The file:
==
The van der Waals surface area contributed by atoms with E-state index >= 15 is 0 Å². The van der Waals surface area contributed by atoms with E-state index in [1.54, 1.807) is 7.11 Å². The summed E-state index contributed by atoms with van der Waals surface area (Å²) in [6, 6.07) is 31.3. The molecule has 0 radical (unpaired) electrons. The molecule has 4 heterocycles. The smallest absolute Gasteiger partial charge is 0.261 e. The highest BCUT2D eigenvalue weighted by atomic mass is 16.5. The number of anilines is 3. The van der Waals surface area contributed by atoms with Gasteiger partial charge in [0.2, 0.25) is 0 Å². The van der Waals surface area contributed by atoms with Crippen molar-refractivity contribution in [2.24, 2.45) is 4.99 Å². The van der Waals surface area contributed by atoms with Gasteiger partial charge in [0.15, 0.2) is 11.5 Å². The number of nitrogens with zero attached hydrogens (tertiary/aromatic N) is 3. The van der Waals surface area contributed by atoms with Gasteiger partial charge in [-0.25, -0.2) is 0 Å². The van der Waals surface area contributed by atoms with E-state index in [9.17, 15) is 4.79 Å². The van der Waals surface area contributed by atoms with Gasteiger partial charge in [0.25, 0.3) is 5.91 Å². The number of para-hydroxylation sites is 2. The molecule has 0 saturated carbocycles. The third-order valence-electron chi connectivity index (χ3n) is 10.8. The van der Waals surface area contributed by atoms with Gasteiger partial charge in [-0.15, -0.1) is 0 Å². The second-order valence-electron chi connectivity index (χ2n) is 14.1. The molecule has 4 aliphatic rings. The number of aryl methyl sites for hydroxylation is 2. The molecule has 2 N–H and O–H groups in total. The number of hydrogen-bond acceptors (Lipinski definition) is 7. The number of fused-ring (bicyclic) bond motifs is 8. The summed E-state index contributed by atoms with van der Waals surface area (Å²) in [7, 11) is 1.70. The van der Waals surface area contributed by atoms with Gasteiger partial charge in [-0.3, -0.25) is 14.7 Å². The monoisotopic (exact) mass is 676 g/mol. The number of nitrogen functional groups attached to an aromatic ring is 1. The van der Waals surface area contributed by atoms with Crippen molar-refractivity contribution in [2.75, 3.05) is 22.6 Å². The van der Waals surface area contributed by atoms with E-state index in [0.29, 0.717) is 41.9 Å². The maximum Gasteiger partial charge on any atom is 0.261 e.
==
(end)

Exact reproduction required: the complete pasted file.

The van der Waals surface area contributed by atoms with E-state index >= 15 is 0 Å². The van der Waals surface area contributed by atoms with E-state index in [1.54, 1.807) is 7.11 Å². The summed E-state index contributed by atoms with van der Waals surface area (Å²) in [6, 6.07) is 31.3. The molecule has 0 radical (unpaired) electrons. The molecule has 4 heterocycles. The smallest absolute Gasteiger partial charge is 0.261 e. The highest BCUT2D eigenvalue weighted by atomic mass is 16.5. The number of anilines is 3. The van der Waals surface area contributed by atoms with Gasteiger partial charge in [0.2, 0.25) is 0 Å². The van der Waals surface area contributed by atoms with Crippen molar-refractivity contribution in [2.24, 2.45) is 4.99 Å². The van der Waals surface area contributed by atoms with Gasteiger partial charge in [0.15, 0.2) is 11.5 Å². The number of nitrogens with zero attached hydrogens (tertiary/aromatic N) is 3. The van der Waals surface area contributed by atoms with Gasteiger partial charge in [-0.25, -0.2) is 0 Å². The van der Waals surface area contributed by atoms with E-state index in [9.17, 15) is 4.79 Å². The van der Waals surface area contributed by atoms with Gasteiger partial charge in [0.25, 0.3) is 5.91 Å². The number of para-hydroxylation sites is 2. The molecule has 0 saturated carbocycles. The third-order valence-electron chi connectivity index (χ3n) is 10.8. The van der Waals surface area contributed by atoms with Gasteiger partial charge in [-0.15, -0.1) is 0 Å². The second-order valence-electron chi connectivity index (χ2n) is 14.1. The molecule has 4 aliphatic rings. The number of aryl methyl sites for hydroxylation is 2. The molecule has 2 N–H and O–H groups in total. The number of hydrogen-bond acceptors (Lipinski definition) is 7. The number of fused-ring (bicyclic) bond motifs is 8. The summed E-state index contributed by atoms with van der Waals surface area (Å²) in [7, 11) is 1.70. The van der Waals surface area contributed by atoms with Gasteiger partial charge in [-0.3, -0.25) is 14.7 Å². The monoisotopic (exact) mass is 676 g/mol. The number of nitrogen functional groups attached to an aromatic ring is 1. The van der Waals surface area contributed by atoms with Crippen molar-refractivity contribution in [2.75, 3.05) is 22.6 Å². The van der Waals surface area contributed by atoms with E-state index in [0.29, 0.717) is 41.9 Å². The maximum Gasteiger partial charge on any atom is 0.261 e.